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WARTS

What is it?

Warts are noncancerous (benign) rough bumps that form on the skin. They develop when the human papillomavirus, or HPV, enters a cut or break in the skin and causes an infection.

Who might get warts?

Children are more prone to warts because they get a lot of cuts. Still, anyone can get warts. People with autoimmune disease or weakened immune systems, including the elderly, are more susceptible to the virus that causes warts.

What are the types of warts?

Wart types vary depending on the affected body part. Types include:

  • Hands: These warts are called common warts because they are the most common type.

  • Face: Flat warts affect the face and forehead.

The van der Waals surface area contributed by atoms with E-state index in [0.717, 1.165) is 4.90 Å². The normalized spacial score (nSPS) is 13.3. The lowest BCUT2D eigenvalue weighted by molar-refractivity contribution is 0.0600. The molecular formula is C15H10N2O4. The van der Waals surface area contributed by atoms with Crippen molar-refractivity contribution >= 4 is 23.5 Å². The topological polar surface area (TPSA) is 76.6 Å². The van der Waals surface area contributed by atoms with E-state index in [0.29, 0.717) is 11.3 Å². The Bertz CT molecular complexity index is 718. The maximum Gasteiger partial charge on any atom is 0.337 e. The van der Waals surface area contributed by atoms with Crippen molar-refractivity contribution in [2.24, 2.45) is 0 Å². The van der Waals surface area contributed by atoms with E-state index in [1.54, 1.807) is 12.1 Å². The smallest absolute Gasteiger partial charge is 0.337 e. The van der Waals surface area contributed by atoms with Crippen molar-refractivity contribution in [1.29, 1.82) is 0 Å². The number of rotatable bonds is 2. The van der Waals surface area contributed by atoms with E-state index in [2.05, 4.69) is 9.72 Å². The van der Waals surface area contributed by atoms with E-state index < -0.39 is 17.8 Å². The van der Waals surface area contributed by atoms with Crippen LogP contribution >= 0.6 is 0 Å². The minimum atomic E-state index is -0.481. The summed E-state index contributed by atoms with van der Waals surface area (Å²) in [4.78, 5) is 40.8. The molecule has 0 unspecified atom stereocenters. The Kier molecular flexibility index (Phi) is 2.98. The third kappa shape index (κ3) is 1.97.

• Feet: Plantar warts appear on the soles of the feet. These warts look like calluses with tiny black dots in the center. They are often painful and form in clusters.

  • Genitals: Warts that form on the penis, vagina or rectum are called genital warts. These warts are a type of sexually transmitted infection. You get genital warts through sexual contact with an infected person.

  • Periungual and subungual: These warts form under or around fingernails and toenails.

What are the complications of warts?

Most warts go away without any significant problems. Sometimes warts cause issues, such as:

  1. Cancer: HPV and genital warts are linked to several different cancers, including anal cancer, cervical cancer and throat (oropharyngeal) cancer. You can lower your risk of genital warts by getting the HPV vaccine and using condoms.

  2. Disfigurement: People with weakened immune systems may develop unappealing clusters of warts on the hands, face and body.

  3. Infection: Infections can occur if you pick or cut a wart. Breaks in the skin allow bacteria to enter.

  4. Pain: Most warts don’t hurt. But plantar warts can grow inward into the foot and be painful to walk on. You may feel as if there’s a pebble under the skin.

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